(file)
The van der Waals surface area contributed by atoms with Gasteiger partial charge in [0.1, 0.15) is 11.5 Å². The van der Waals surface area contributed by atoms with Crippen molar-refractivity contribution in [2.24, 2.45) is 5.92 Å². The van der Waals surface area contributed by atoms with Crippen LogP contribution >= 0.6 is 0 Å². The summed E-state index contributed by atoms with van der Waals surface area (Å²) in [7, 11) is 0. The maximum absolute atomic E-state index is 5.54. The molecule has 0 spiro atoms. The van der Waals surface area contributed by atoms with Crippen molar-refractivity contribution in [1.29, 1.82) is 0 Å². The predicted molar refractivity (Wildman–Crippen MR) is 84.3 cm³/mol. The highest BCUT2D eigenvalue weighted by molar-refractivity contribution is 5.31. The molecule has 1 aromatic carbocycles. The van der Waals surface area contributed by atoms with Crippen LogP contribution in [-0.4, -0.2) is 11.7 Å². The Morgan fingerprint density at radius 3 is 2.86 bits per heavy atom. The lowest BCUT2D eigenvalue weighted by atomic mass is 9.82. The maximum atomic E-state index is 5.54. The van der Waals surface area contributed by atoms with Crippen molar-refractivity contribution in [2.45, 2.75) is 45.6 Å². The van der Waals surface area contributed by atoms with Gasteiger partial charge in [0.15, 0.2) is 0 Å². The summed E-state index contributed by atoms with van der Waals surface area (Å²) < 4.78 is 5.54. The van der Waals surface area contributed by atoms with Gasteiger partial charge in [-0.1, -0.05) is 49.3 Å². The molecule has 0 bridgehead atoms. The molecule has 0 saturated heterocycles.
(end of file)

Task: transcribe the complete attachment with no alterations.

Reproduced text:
The van der Waals surface area contributed by atoms with Gasteiger partial charge in [0.1, 0.15) is 11.5 Å². The van der Waals surface area contributed by atoms with Crippen molar-refractivity contribution in [2.24, 2.45) is 5.92 Å². The van der Waals surface area contributed by atoms with Crippen LogP contribution >= 0.6 is 0 Å². The summed E-state index contributed by atoms with van der Waals surface area (Å²) in [7, 11) is 0. The maximum absolute atomic E-state index is 5.54. The molecule has 0 spiro atoms. The van der Waals surface area contributed by atoms with Crippen molar-refractivity contribution in [1.29, 1.82) is 0 Å². The predicted molar refractivity (Wildman–Crippen MR) is 84.3 cm³/mol. The highest BCUT2D eigenvalue weighted by molar-refractivity contribution is 5.31. The molecule has 1 aromatic carbocycles. The van der Waals surface area contributed by atoms with Crippen LogP contribution in [-0.4, -0.2) is 11.7 Å². The Morgan fingerprint density at radius 3 is 2.86 bits per heavy atom. The lowest BCUT2D eigenvalue weighted by atomic mass is 9.82. The maximum atomic E-state index is 5.54. The van der Waals surface area contributed by atoms with Crippen molar-refractivity contribution in [2.45, 2.75) is 45.6 Å². The van der Waals surface area contributed by atoms with Gasteiger partial charge in [0.15, 0.2) is 0 Å². The summed E-state index contributed by atoms with van der Waals surface area (Å²) < 4.78 is 5.54. The van der Waals surface area contributed by atoms with Gasteiger partial charge in [-0.1, -0.05) is 49.3 Å². The molecule has 0 bridgehead atoms. The molecule has 0 saturated heterocycles.